Weather extremes in temperate countries may be down to melting of Arctic snow and ice, according to Chinese and American scientists
By Tim Radford
The shrinking Arctic sea ice – a loss of 8% per decade during the last 30 years – isn’t just bad news for polar bears. It could be bad news for citizens of Europe and the United States who like to think they live in a temperate zone.
Qiuhong Tang of the Chinese Academy of Sciences and colleagues from Beijing and the US report in Nature Climate Change that they have identified a link between declining snow and ice in the polar north, and catastrophic heat waves, droughts and floods in the mid-latitudes.
Recent years have been marked by devastating extremes of heat in Russia, Europe and the US, and by unprecedented floods in the UK and in East Asia. Over the same period, snow cover and sea ice in the Arctic have been in retreat.
The link, the scientists say, could be changes in atmospheric circulation triggered by the loss of snow cover.
There are perfectly good reasons to expect some impact on weather systems from a retreat of the snow line. In the first place, snow and ice are white – that is, they reflect sunlight, and its warmth – while ocean and forest and tundra are dark, and absorb heat.
Closer link established
Good snow fall means lots of soil moisture in the summer months while dry ground tends to be warmer. So temperatures change, overall. Air currents flow because of pressure differences, which are linked to temperature. So winds would inevitably be affected.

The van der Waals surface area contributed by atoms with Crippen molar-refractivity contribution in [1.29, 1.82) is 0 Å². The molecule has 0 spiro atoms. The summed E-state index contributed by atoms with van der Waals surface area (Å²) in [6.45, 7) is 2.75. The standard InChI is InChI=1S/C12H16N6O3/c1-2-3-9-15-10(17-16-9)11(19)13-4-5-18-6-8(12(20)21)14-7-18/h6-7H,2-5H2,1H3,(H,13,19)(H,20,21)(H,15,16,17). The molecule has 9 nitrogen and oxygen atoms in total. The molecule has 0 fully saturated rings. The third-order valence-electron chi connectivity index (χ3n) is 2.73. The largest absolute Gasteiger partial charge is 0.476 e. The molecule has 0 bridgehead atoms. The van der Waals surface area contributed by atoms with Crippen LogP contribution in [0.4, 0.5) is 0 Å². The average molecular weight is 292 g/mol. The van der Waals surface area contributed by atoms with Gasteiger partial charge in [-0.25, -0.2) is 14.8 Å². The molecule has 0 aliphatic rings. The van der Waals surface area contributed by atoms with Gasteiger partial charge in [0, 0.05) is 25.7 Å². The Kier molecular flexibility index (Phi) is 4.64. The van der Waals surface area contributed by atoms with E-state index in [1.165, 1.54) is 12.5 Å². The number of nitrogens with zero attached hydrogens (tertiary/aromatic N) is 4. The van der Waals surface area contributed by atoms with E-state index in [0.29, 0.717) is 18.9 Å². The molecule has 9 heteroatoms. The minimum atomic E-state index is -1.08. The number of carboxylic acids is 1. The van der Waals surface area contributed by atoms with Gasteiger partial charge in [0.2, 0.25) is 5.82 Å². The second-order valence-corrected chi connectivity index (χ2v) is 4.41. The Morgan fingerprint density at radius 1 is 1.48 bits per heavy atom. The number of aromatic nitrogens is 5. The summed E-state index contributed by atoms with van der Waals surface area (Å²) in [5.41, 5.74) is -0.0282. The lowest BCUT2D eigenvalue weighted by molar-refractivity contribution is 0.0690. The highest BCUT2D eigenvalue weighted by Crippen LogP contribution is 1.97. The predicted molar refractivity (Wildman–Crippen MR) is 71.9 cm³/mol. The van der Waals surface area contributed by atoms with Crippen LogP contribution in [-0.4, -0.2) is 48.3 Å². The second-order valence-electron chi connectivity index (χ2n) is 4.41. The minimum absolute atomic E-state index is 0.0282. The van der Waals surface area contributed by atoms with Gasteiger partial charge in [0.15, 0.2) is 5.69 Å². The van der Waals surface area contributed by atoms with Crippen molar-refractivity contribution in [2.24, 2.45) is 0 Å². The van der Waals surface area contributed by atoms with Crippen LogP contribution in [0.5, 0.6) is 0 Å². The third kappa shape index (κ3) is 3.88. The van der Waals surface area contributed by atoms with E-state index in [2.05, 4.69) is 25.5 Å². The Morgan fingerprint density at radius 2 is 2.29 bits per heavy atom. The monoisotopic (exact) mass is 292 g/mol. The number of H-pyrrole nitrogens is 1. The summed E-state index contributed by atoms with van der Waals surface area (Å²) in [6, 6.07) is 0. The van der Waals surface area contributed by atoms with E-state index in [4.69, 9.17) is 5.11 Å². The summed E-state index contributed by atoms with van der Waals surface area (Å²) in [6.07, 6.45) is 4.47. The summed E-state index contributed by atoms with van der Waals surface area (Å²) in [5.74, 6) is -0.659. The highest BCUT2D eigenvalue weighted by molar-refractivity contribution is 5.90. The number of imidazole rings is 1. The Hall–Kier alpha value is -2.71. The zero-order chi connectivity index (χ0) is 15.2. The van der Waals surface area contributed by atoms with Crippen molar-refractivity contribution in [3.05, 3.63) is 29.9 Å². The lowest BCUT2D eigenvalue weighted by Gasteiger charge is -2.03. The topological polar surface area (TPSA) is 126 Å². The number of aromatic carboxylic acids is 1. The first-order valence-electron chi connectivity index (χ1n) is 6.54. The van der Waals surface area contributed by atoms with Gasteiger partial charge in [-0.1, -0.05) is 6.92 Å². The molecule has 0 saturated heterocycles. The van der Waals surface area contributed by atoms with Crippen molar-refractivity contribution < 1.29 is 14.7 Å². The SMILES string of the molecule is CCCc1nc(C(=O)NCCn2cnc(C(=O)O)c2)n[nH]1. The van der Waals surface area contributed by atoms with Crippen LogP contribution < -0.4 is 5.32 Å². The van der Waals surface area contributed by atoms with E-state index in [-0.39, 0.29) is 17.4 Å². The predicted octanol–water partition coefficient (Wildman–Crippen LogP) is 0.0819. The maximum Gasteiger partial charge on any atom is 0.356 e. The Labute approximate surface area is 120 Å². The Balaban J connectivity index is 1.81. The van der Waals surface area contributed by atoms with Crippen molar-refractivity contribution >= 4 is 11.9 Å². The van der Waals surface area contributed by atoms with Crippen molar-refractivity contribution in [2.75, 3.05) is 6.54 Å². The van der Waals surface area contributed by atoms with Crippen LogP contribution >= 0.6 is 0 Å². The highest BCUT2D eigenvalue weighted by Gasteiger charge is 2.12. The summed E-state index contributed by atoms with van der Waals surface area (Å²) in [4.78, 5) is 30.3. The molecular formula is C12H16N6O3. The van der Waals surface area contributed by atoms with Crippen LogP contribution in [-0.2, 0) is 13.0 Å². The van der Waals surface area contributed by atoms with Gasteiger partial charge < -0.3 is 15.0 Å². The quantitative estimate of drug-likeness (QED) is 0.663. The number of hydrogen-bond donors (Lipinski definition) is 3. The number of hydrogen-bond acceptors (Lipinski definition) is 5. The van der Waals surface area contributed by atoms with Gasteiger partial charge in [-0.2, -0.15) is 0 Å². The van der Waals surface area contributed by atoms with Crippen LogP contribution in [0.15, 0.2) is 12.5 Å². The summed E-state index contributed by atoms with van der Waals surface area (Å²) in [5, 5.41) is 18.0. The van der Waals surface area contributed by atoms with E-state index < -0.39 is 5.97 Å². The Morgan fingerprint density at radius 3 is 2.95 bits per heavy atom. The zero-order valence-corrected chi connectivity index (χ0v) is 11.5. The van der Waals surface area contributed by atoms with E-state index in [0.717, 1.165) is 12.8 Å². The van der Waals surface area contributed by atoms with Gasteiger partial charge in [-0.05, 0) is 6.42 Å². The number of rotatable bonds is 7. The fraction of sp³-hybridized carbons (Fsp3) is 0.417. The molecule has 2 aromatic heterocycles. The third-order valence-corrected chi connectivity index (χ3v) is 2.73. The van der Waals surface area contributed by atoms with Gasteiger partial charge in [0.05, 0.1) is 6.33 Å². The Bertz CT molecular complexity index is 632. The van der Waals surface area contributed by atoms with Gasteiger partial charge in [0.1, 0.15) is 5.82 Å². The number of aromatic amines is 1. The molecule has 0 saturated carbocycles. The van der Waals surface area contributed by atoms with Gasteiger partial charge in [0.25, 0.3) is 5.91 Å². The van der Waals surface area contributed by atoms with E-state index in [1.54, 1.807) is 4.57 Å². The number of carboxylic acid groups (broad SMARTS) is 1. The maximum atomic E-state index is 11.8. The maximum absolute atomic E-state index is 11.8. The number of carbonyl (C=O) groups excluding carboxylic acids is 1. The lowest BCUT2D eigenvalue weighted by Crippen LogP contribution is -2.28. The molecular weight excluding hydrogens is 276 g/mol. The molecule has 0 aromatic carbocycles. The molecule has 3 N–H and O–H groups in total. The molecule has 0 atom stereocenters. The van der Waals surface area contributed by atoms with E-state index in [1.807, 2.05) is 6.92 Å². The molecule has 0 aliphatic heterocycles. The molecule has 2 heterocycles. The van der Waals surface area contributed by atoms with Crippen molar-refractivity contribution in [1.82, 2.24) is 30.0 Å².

But the researchers went beyond this loose generalisation, to match satellite observations of the snow cover and sea ice extent in the Arctic with atmospheric data, to explore the effects further south.
They found a distinct set of patterns of circulation associated with the loss of snow and ice.
The upper atmospheric winds in the north become weaker, and the jet stream shifts northwards, which means that weather systems become more stable. The longer a weather system stays in one location, the greater the probability that the conditions will become extreme.
In 2012, in the continental United States, it was the hottest summer ever recorded and the second worst for floods, hurricanes and droughts. In September 2012, the Arctic sea ice fell to its lowest level ever. It could be just chance, it could be just two aspects of the same big picture, but Tang and colleagues think not.
They think the link is clear. They even see a closer link between the loss of sea ice and a change in circulation pattern, even though the area of sea ice lost is only half of the total area of snow lost in the months of May and June.
That could be because much of the northern hemisphere snow cover is over land which is forested anyway – that is, partly dark – whereas the Arctic sea can only be white or dark.
The link is not certain – they are putting the idea out there for others to challenge or confirm, which is the way science advances – but the three authors argue that their research builds on studies by others which spell out the same conclusion.
And they don’t see things getting better, either for polar bears who need the sea ice to hunt, or for farmers in the great plains of the US or city dwellers on floodplains and river estuaries in the temperate world.
“As greenhouse gases continue to accumulate in the atmosphere and all forms of Arctic ice continue to disappear, we expect to see further increases in summer heat extremes in the major population centres across much of North America and Eurasia where billions of people will be affected,” they conclude. –
This article was produced by the Climate News Network